Daily Health Habits- picking the low-hanging fruit by Pauline Cox, Functional Nutritionist
When it comes to our health habits, we can often overlook the simple in search of the complex. However, the fundamental pillars that under pin our general wellbeing and hormonal health are often the most accessible daily acts available to us all…. Let’s explore some of these daily habits, that, done with consistency, can see the needle move radically on our health barometer.
When it comes to hormonal health, movement is a powerful ally and not how we move but also when we move.
A morning walk is an ideal way to start the day. Daylight, even on a cloudy day, helps to increase levels of our happy hormone, serotonin. It also helps to increase levels of our motivation hormone, dopamine. Serotonin not only helps us to feel happy and content, but converts to melatonin, our sleep hormone, increasing the quantity and quality of our sleep. Morning daylight is a powerful way to increase these important brain hormones as well as communicating to the body the time of day, setting our internal body clock. Even a ten-minute walk can support this positive benefit, by parking a little further away from the office, or allowing an extra ten minutes in the morning to prioritise a walk, done consistently, can see improvements in mood, sleep, anxiety and muscle tone.
Walking after eating is another simple yet powerful habit. When we eat, we have an increase in blood sugar levels. These blood sugars need to be used up to stop them being converted to and stored as fat. When we go for a post-lunch walk, our hungry leg muscles mop up this circulating blood sugar, reducing the amount of excess blood sugar available for fat storage.
Activities such as gardening, dog walking, hiking and wild swimming, all tap into the benefits of being outdoors combined with physical activity.
Sleep like a baby
Sleep is a MUST when it comes to our hormonal health. Poor sleep will ultimately lead to poor energy levels and some bad habits will likely start to set in, such as using sugar to boost our energy and wine to wind us down. Getting good sleep starts in the morning, as already stated, a morning walk can boost our sleep hormone, melatonin, at night time. Other habits to help sleep include, not eating too late at night. When we eat a large meal too close to bedtime, the body has to focus on digesting the food rather than preparing for sleep. Digestion involves an increase in body temperature, which is at odds with what the body wants to do in preparation for sleep, which is a drop in core body temperature.
A dark room is also a helpful ally in our quest for good sleep, even a small amount of light creeping in through the curtains can wake us in the middle of the night. A black sleep mask can be very helpful in blocking out all forms of light pollution. Another simple way of supporting sleep is a magnesium supplement. Magnesium is also known as the ‘sleep mineral.’ It helps to relax the nervous system and helps us to get into REM sleep. A good quality, bioavailable compound such as magnesium bisglycinate not only helps to ease you into sleep, but can also help alleviate hot flushes, low mood, low energy and muscle cramps.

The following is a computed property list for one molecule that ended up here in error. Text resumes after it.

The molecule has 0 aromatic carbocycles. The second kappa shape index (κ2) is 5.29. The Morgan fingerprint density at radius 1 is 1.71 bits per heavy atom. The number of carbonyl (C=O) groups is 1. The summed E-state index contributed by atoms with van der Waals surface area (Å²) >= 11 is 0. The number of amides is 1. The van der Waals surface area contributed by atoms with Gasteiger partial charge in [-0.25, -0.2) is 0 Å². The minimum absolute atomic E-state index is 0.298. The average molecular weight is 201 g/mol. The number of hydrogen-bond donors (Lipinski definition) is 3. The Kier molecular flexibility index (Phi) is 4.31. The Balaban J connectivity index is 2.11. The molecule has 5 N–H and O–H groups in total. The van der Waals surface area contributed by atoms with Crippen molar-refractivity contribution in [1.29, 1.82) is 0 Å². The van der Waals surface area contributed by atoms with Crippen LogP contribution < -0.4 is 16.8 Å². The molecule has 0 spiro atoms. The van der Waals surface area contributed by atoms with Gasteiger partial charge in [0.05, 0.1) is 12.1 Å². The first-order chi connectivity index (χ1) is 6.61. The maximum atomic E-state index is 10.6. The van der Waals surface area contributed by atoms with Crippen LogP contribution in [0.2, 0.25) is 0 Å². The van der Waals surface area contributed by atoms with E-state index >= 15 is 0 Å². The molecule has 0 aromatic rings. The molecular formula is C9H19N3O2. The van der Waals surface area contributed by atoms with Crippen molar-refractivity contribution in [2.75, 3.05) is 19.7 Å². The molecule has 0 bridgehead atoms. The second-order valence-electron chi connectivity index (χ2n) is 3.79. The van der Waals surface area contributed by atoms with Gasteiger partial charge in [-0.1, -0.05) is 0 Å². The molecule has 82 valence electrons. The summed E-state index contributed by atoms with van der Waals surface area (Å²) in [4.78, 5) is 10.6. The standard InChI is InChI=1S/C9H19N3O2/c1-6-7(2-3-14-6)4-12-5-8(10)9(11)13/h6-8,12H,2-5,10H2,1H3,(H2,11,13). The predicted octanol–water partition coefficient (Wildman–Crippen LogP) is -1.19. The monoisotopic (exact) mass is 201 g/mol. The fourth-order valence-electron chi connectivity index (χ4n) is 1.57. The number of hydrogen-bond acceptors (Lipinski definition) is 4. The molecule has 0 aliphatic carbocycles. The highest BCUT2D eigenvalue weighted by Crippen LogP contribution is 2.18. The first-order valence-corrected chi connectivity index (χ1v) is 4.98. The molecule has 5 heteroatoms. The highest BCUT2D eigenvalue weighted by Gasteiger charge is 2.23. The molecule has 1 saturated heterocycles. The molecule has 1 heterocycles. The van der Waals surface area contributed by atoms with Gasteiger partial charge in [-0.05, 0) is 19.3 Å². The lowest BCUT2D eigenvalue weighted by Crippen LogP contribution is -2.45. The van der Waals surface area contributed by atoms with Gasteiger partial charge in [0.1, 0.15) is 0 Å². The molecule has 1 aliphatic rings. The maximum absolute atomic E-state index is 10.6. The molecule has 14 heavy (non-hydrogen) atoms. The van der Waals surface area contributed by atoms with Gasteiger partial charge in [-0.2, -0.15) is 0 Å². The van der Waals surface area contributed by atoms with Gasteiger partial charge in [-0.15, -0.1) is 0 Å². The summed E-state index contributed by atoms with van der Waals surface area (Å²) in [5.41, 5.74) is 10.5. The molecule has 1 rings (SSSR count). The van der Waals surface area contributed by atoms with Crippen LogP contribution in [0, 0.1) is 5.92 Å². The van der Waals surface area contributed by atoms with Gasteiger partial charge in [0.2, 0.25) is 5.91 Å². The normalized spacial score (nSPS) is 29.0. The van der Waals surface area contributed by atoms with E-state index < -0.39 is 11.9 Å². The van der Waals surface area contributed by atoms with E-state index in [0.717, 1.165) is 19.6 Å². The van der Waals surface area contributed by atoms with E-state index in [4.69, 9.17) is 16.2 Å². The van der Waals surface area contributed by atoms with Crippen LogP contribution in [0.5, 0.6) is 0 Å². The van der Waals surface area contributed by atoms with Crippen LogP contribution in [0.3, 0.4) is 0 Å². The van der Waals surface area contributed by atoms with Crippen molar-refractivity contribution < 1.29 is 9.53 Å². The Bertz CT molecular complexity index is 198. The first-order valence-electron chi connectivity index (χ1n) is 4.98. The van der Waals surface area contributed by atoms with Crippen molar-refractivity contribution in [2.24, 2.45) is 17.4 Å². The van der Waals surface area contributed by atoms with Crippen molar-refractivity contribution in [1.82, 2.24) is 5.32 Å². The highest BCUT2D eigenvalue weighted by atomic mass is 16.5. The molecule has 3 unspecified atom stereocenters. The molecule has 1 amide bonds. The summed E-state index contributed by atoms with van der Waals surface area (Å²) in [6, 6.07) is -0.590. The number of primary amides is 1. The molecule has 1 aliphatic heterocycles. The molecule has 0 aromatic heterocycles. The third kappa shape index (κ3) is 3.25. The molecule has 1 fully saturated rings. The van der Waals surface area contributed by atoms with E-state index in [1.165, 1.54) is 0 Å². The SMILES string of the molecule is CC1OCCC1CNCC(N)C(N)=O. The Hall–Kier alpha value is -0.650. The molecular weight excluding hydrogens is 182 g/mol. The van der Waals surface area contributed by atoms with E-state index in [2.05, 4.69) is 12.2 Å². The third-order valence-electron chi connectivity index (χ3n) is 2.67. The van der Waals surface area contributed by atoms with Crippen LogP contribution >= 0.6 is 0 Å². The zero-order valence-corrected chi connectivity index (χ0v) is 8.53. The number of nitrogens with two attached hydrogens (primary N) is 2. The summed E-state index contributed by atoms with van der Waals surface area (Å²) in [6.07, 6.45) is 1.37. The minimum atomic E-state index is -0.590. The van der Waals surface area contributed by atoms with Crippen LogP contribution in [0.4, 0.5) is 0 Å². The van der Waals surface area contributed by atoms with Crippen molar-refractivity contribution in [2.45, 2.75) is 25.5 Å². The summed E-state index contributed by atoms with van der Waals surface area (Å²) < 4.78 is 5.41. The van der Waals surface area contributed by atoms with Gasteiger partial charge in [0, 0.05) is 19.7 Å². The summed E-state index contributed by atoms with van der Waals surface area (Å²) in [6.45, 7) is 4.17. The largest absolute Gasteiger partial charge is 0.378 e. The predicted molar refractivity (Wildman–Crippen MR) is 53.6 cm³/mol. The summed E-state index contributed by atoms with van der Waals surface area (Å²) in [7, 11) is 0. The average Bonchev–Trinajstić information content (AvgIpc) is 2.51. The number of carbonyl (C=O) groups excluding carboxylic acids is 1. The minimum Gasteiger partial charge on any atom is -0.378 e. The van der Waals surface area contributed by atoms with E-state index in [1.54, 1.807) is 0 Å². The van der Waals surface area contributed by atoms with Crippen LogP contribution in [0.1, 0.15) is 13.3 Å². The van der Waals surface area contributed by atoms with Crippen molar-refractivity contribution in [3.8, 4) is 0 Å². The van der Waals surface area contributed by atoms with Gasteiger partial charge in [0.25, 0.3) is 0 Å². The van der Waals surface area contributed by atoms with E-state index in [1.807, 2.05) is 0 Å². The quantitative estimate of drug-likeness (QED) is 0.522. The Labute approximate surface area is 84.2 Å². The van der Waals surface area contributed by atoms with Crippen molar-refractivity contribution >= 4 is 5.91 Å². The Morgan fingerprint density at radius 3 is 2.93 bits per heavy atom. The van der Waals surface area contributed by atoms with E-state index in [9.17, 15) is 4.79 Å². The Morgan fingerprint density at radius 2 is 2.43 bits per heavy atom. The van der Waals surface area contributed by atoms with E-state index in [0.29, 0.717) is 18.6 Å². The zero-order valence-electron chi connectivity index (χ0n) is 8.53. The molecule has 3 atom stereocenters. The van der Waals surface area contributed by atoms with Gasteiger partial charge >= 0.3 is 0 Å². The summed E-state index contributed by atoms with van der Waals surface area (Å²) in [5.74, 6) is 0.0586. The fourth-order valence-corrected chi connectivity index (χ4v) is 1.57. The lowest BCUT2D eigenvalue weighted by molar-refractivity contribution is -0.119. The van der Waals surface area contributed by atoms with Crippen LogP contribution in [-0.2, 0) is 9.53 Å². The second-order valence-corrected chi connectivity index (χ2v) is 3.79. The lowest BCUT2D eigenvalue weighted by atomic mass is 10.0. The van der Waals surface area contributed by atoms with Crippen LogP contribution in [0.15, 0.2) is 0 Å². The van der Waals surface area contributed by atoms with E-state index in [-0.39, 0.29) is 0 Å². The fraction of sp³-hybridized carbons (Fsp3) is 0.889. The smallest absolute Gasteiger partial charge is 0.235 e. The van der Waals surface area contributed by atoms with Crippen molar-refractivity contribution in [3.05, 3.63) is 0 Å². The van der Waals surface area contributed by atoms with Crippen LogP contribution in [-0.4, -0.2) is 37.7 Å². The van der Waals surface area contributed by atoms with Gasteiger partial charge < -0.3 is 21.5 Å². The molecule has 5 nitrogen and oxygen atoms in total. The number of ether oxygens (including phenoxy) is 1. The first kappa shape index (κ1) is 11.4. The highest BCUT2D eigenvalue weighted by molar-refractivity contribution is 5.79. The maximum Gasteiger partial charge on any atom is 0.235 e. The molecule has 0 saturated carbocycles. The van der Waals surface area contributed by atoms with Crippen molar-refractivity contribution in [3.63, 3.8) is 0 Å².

A balancing act
Balanced blood sugars are SO important for our overall health but also for our hormonal health. When our blood sugars are consistently spiked too high over a long period of time, then we can begin to experience insulin resistance. This is a condition where insulin is no longer as effective at doing its job of shunting blood sugar (glucose) into the cells of the body. The brain cells are the first to complain, resulting in low mood, food cravings, persistent hunger, brain fog, body temperature dysregulation, feelings of heightened emotions, anger and irritability. Balance blood sugars by becoming aware of the foods that cause a big spike in your blood sugar levels such as sweets, cakes, bread and wheat pastas. Finding lower carb alternatives can support your body in normalising insulin levels, resulting in more energy, better mood, reversal of stubborn weight gain and lower inflammatory levels. Learn more about eating for hormonal health and reversing stubborn weight gain in my book Hungry Woman.
Soothe a stressed nervous system
Prolonged stress disrupts our hormonal health, and let’s be honest, most of us are under a continuous stress to some degree! Supporting our nervous system during times of stress is of the upmost importance to our mental health and hormonal health. Cortisol, our main stress hormone, robs the body of our soothing and calming hormone, progesterone. This can lead to further anxiety and insomnia. Chronically high cortisol levels also drive inflammation in the body, resulting in tissue breakdown and premature aging.
Supporting your nervous system can start with improving sleep, as discussed above, a walk in nature, spending time with friends and improving our social connections. Supplements to support our nervous system include essential fatty acids, particularly those that can also help balance our hormones such as Regenerative Omegas. Essential fatty acids are just that, essential for our mental wellbeing, as well as helping to reduce chronic inflammation in the body.
Our daily health habits are not aiming for perfection, however we must aim for consistency, because it is consistency that makes such a difference in the long run. A daily walk, a forkful of sauerkraut at lunch, better sleep, more laughter, less worry. These are the low-hanging fruit that can see you go from surviving, to thriving, and we all deserve to thrive in life.
Pauline Cox MSc, Functional Nutritionist, Author and founder of Sow & Arrow. To learn more about how to balance your hormones, at any age, read Hungry Woman- Eating for health, happiness + hormones.
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